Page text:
According to police, an eastbound officer had clocked the westbound 2001 Toyota Mr. Yara-Gonzalez was driving at 70 miles per hour in a 40 m.p.h. zone on Pantigo Road in East Hampton. The officer, police said, did a U-turn and began following the Toyota, now moving at 50 m.p.h., into the area near the intersection with Accabonac Road, where the speed limit drops to 30 m.p.h. After the Toyota turned onto Accabonac Road, the officer made the traffic stop.
The police said that after the officer put on his emergency lights, Mr. Yara-Gonzalez pulled into a driveway of a residence and fled, running into nearby woods. According to the police report, the officer in pursuit “ordered him numerous times to stop, as well as show his hands.” The report continues, “The conditions were extremely snowy and icy, and the subject jumped over a metal barb[ed]-wire fence, continuing to flee.” Mr. Yara-Gonzalez was running toward the Long Island Railroad tracks when the officer warned him to “stop or he would be [T]ased.”
The report says that the officer could not effect an arrest, as Mr. Yara-Gonzalez refused to be handcuffed. “The Taser was deployed with one five-second cycle of the Taser,” the report reads. Additional officers arrived, and the defendant was handcuffed and placed into a patrol car. An E.M.T. team removed the Taser barbs from Mr. Yara-Gonzalez’s back, and an ambulance was brought to the scene.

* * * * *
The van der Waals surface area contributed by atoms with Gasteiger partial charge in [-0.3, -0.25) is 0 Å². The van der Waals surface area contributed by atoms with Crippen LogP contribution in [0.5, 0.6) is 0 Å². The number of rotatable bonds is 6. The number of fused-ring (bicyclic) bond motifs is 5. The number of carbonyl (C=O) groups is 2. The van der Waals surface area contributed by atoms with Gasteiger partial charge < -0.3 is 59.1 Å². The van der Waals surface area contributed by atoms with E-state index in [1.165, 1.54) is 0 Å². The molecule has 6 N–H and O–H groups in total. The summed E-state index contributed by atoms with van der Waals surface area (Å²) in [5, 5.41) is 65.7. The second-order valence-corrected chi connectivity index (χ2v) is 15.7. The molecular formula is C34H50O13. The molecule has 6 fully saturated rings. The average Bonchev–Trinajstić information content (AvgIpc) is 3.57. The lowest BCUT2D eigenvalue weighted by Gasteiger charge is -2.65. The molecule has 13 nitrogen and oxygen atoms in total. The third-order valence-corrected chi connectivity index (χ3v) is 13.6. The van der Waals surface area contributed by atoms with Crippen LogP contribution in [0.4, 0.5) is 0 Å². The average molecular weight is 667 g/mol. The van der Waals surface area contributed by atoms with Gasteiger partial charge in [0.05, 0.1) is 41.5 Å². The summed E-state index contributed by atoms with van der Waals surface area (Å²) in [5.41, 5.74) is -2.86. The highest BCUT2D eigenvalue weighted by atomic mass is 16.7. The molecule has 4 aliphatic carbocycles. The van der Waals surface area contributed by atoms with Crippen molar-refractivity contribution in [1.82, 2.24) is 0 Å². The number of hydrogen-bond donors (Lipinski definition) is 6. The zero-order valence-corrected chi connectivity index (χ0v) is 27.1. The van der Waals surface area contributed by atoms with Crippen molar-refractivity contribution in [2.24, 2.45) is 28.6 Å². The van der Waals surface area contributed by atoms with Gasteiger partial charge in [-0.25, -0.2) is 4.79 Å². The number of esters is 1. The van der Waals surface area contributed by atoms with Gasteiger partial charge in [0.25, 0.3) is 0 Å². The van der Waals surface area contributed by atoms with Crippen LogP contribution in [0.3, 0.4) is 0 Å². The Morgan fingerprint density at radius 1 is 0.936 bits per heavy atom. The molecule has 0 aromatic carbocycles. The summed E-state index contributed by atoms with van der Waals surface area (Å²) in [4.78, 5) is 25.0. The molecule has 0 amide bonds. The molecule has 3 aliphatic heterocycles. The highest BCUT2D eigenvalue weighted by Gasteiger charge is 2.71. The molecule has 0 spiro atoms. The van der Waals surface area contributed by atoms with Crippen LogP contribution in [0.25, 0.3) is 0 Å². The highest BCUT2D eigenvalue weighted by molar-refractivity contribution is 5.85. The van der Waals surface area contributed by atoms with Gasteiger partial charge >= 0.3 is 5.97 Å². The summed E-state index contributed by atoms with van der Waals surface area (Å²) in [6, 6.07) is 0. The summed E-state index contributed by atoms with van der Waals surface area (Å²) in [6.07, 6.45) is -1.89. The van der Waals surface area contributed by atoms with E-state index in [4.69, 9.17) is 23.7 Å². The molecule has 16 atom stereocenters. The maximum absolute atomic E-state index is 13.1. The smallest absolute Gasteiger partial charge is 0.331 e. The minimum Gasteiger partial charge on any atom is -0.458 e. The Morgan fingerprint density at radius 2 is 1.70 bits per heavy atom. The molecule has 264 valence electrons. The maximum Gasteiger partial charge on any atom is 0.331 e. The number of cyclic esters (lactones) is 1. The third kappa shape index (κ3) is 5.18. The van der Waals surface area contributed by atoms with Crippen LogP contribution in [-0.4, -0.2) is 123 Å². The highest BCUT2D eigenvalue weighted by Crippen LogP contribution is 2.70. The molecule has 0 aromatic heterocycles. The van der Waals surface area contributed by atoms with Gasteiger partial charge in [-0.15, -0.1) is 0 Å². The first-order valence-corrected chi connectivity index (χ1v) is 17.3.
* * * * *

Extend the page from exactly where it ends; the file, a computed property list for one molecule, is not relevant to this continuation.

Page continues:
The police said Mr. Yara-Gonzalez appeared drunk and failed field sobriety tests, refusing to take a breath test at the side of the road. An East Hampton Ambulance Association vehicle transported Mr. Yara-Gonzalez to Stony Brook Southampton Hospital. There, while being treated, he agreed to have blood drawn to test the level of alcohol in his system. At that point, past midnight, emergency room doctors cleared him to be released to the police, and he spent the rest of New Year’s morning in a holding cell at the Cedar Street headquarters. He allegedly told police there was a party going on at his house, and he was trying to get back before midnight, when he was arrested.
During his arraignment, Carl Irace, an attorney supplied by the county for weekend arraignments, told East Hampton Town Justice Lisa R. Rana, that Mr. Yara-Gonzalez lives with his wife and has a child in Springs School: “He is not a flight risk. He was scared. He apologized.” A translator was used to interpret what was being said by Mr. Yara-Gonzalez in court. Justice Rana agreed to release him without bail.